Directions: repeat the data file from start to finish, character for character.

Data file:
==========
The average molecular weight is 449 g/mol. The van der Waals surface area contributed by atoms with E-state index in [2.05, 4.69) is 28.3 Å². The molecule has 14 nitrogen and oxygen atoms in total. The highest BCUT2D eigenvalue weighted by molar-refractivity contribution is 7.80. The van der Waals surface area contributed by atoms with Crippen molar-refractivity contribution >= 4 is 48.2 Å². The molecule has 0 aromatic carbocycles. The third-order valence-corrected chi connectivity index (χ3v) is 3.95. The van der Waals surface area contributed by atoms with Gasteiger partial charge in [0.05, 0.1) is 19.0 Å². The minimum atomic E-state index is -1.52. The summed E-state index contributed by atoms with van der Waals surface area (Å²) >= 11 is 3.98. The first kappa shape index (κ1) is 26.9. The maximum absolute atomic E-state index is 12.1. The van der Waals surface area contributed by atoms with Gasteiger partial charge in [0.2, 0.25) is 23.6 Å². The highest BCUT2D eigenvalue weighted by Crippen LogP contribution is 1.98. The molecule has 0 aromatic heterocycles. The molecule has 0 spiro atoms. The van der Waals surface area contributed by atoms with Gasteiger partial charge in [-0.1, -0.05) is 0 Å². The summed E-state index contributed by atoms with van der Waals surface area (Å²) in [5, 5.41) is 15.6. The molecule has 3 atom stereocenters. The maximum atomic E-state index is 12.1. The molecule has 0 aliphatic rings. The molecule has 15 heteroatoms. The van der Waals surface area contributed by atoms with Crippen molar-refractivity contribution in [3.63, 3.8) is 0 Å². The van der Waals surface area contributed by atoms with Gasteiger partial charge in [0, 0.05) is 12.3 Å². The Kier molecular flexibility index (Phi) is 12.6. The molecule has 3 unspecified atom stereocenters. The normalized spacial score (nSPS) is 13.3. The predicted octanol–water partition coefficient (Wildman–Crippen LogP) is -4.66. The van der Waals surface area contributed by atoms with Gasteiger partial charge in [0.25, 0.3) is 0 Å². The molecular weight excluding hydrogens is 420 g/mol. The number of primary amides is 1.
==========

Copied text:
The average molecular weight is 449 g/mol. The van der Waals surface area contributed by atoms with E-state index in [2.05, 4.69) is 28.3 Å². The molecule has 14 nitrogen and oxygen atoms in total. The highest BCUT2D eigenvalue weighted by molar-refractivity contribution is 7.80. The van der Waals surface area contributed by atoms with Crippen molar-refractivity contribution >= 4 is 48.2 Å². The molecule has 0 aromatic carbocycles. The third-order valence-corrected chi connectivity index (χ3v) is 3.95. The van der Waals surface area contributed by atoms with Gasteiger partial charge in [0.05, 0.1) is 19.0 Å². The minimum atomic E-state index is -1.52. The summed E-state index contributed by atoms with van der Waals surface area (Å²) >= 11 is 3.98. The first kappa shape index (κ1) is 26.9. The maximum absolute atomic E-state index is 12.1. The van der Waals surface area contributed by atoms with Gasteiger partial charge in [0.2, 0.25) is 23.6 Å². The highest BCUT2D eigenvalue weighted by Crippen LogP contribution is 1.98. The molecule has 0 aromatic heterocycles. The molecule has 0 spiro atoms. The van der Waals surface area contributed by atoms with Gasteiger partial charge in [-0.1, -0.05) is 0 Å². The summed E-state index contributed by atoms with van der Waals surface area (Å²) in [5, 5.41) is 15.6. The molecule has 3 atom stereocenters. The maximum atomic E-state index is 12.1. The molecule has 0 aliphatic rings. The molecule has 15 heteroatoms. The van der Waals surface area contributed by atoms with Crippen molar-refractivity contribution in [3.63, 3.8) is 0 Å². The van der Waals surface area contributed by atoms with Gasteiger partial charge in [0, 0.05) is 12.3 Å². The Kier molecular flexibility index (Phi) is 12.6. The molecule has 3 unspecified atom stereocenters. The normalized spacial score (nSPS) is 13.3. The predicted octanol–water partition coefficient (Wildman–Crippen LogP) is -4.66. The van der Waals surface area contributed by atoms with Gasteiger partial charge in [0.25, 0.3) is 0 Å². The molecular weight excluding hydrogens is 420 g/mol. The number of primary amides is 1.